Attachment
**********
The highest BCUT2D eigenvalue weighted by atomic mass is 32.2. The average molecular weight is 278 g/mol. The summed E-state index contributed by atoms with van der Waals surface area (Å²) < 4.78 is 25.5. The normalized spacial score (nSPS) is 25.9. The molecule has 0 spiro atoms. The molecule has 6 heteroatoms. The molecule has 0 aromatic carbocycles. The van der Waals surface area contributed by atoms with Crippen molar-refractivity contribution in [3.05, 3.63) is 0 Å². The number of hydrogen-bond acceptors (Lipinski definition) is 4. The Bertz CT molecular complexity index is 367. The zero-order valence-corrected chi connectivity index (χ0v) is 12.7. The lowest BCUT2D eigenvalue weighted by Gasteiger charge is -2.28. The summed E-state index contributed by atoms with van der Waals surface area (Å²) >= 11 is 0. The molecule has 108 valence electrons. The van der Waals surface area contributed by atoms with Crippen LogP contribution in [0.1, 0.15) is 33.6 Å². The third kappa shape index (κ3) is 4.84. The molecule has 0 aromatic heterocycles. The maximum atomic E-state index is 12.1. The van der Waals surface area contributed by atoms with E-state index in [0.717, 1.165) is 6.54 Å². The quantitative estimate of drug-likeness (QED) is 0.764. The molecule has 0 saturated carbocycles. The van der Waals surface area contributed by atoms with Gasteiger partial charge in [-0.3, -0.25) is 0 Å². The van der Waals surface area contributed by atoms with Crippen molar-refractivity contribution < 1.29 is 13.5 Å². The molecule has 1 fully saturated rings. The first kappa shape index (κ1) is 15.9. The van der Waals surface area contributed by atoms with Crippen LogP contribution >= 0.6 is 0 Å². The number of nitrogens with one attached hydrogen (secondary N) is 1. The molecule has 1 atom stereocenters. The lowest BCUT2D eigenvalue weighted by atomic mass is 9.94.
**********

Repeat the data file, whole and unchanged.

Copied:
The highest BCUT2D eigenvalue weighted by atomic mass is 32.2. The average molecular weight is 278 g/mol. The summed E-state index contributed by atoms with van der Waals surface area (Å²) < 4.78 is 25.5. The normalized spacial score (nSPS) is 25.9. The molecule has 0 spiro atoms. The molecule has 6 heteroatoms. The molecule has 0 aromatic carbocycles. The van der Waals surface area contributed by atoms with Crippen molar-refractivity contribution in [3.05, 3.63) is 0 Å². The number of hydrogen-bond acceptors (Lipinski definition) is 4. The Bertz CT molecular complexity index is 367. The zero-order valence-corrected chi connectivity index (χ0v) is 12.7. The lowest BCUT2D eigenvalue weighted by Gasteiger charge is -2.28. The summed E-state index contributed by atoms with van der Waals surface area (Å²) >= 11 is 0. The molecule has 108 valence electrons. The van der Waals surface area contributed by atoms with Crippen LogP contribution in [0.1, 0.15) is 33.6 Å². The third kappa shape index (κ3) is 4.84. The molecule has 0 aromatic heterocycles. The maximum atomic E-state index is 12.1. The van der Waals surface area contributed by atoms with E-state index in [0.717, 1.165) is 6.54 Å². The quantitative estimate of drug-likeness (QED) is 0.764. The molecule has 0 saturated carbocycles. The van der Waals surface area contributed by atoms with Gasteiger partial charge in [-0.3, -0.25) is 0 Å². The van der Waals surface area contributed by atoms with Crippen molar-refractivity contribution < 1.29 is 13.5 Å². The molecule has 1 fully saturated rings. The first kappa shape index (κ1) is 15.9. The van der Waals surface area contributed by atoms with Crippen LogP contribution >= 0.6 is 0 Å². The number of nitrogens with one attached hydrogen (secondary N) is 1. The molecule has 1 atom stereocenters. The lowest BCUT2D eigenvalue weighted by atomic mass is 9.94.